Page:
All things baffled and borkening

By Mir
October 10, 2019

Yesterday the temperature hit the high 50s here, and there was much rejoicing. This has been the longest, hottest summer I can remember, and allllll through September we joked about how fall would be arriving ANY DAY NOW, and yet the next day the heat index would crack three digits, and that sucked, sure, but when it was still happening the first week of October, well, then it’s just ridiculous. But yesterday—glorious, cool, wonderful yesterday—when we got up, it was actually cool outside. I don’t think it went over about 72 all day.

Today it will be over 80, but RIGHTTHISSECOND it’s only 62 degrees—sweater weather!!—and I’m wearing jeans, because fall is here now. Damnit. IT IS. I am clinging to that as comfort.

So much has happened since I was last here! (Not really.) And so many people have given me so much grief for being absent during that time (DAD)! It’s just that it’s so hard to type anything coherent while shouting insults at my dog. Uhhh… I guess I should probably explain that.

Licorice is our guard dog. Don’t you dare so much as jog down the street on her watch, or you will hear about it. Twelve pounds of terror, she is, and should you dare to actually ENTER THE HOUSE she will continue her ferocious yapping while her tail wags and she discovers that Danger Strangers are terrifying, yes, but also have pets, and so she gives you many kisses. Duncan, on the other hand, is deaf, mostly blind, and 95% of the time gives not a single shit about anything other than food or sleep. If he notices that a Danger Stranger has entered the house and his sister is losing her furry little walnut-sized mind, he will, most likely, lift up his head from his current nap spot, look around for a few seconds, and then resume snoring.

In other words: Duncan barks at nothing, because Duncan doesn’t care if Danger Strangers devour his entire family. But… I guess I should say Duncan USED to bark at nothing. And now Duncan… well, he still barks at nothing, but he does it all the time and with many more borkings. He barks in the kitchen and he barks in my office and he wanders out of the family room in the evenings and into the darkened dining room and stares at nothing and barks as if his very life depends on it. BORK! BORK! BORKBORK! BOOOORK! He borks so hard it sends him skittering backward on the wood floor, sometimes, and he borks so long that I verbally abuse him (remember, he’s deaf) in my frustration until Otto gets upset with me. Apparently calling him a stupid asshole only “adds to the extra noise,” or something.

This has been happening for a while—always at night, only, as he continues to sleep most of the day—and it means our evening routine now includes one of us saying, “Oh, I guess it’s time for The Borkening” the first time he wanders off and starts up after dinner. It also means we now have a large number of “go retrieve the dummy dog” stints to a different room, where we scoop up an indignant dog and bring him back to the couch and he looks at us like WE’RE the jerks. And it’s annoying, sure, but it was okay until he started doing it at bedtime.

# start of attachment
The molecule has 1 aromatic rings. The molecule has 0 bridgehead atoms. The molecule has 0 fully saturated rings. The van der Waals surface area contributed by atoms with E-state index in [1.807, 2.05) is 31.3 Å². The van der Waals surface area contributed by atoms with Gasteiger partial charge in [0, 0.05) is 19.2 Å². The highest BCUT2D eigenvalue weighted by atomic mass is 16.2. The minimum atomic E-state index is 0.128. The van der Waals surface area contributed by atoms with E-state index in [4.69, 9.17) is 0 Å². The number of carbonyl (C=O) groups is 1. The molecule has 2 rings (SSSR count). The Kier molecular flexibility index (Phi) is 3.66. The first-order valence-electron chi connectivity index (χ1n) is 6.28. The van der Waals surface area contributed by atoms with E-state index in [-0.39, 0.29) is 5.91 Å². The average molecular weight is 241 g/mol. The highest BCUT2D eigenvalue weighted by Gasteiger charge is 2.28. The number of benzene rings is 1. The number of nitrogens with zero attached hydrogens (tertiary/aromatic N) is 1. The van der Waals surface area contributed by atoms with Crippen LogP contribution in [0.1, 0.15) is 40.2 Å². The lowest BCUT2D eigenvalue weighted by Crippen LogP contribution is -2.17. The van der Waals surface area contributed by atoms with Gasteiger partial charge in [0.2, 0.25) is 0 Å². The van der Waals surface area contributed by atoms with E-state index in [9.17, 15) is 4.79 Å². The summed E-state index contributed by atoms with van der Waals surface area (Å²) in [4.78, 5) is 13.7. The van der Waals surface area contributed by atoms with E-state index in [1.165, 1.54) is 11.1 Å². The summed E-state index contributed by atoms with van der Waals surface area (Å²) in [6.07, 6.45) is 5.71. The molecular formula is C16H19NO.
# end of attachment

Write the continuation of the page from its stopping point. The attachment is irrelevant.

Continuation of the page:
Duncan used to put himself to bed. I mean, if we didn’t head to the bedroom immediately after his last feeding-and-emptying-and-treat-ing of the evening, he would go ahead in there and curl up in his bed and be snoring before we arrived. As of a few weeks ago, not only does he have to be lured (or outright carried) to the bedroom, he then stands by the closed door and barks at it. BORK! BORK! BORK! BORKBORKBORK! (In case you’re wondering, asking him if Timmy fell down the well has no effect on his mission at these times.) The first few instances, we figured he needed to go outside again, so one of us would open the door, he would run back to the kitchen, we would catch up and stand by the garage door to indicate “outside” and he would pace around and eventually agree sure, outside seems like a good idea, we’d open the garage, head out with him, and about two steps away from the actual outside he would turn back around and dart into the house…

… where he would usually resume barking.

When this began, we said Okay, he’s old, he’s getting confused, he’s… sundowning? Maybe? Evenings are hard, and we can add “go into the kitchen to retrieve the dog fifteen times during a single television show” to our routine, no problem. I even bought a baby gate, thinking that if we could just stop him from wandering off, he wouldn’t get agitated. WELL. The gate makes him about ten times angrier, as it prevents him from getting closer to the Invisible Threat Which Must Be Thoroughly Borkened. But then he started being unable to settle down at night, PLUS waking up even earlier in the morning, and suddenly it was like having a baby again. Except, you know, a really angry baby. With teeth. So.

I finally took him to the vet after Otto did too much Googling and decided Duncan isn’t just old or an asshole, but might also have collapsing trachea syndrome. He does gag/cough a lot (I always assumed that was just because of all the barking, or maybe just a side effect of his adorable flat face and sinuses), and the nighttime barking was continuing well past midnight, some nights, even if we put him in the ZOMGTHEBIGBED with us (which is a treat), so off we went.

As he always does, Duncan passed the neuro exam with flying colors, and despite gagging every single damn time one of us picks him up here at home, when the vet tried to induced gagging at the office, nothing. He also didn’t exhibit any signs of pain.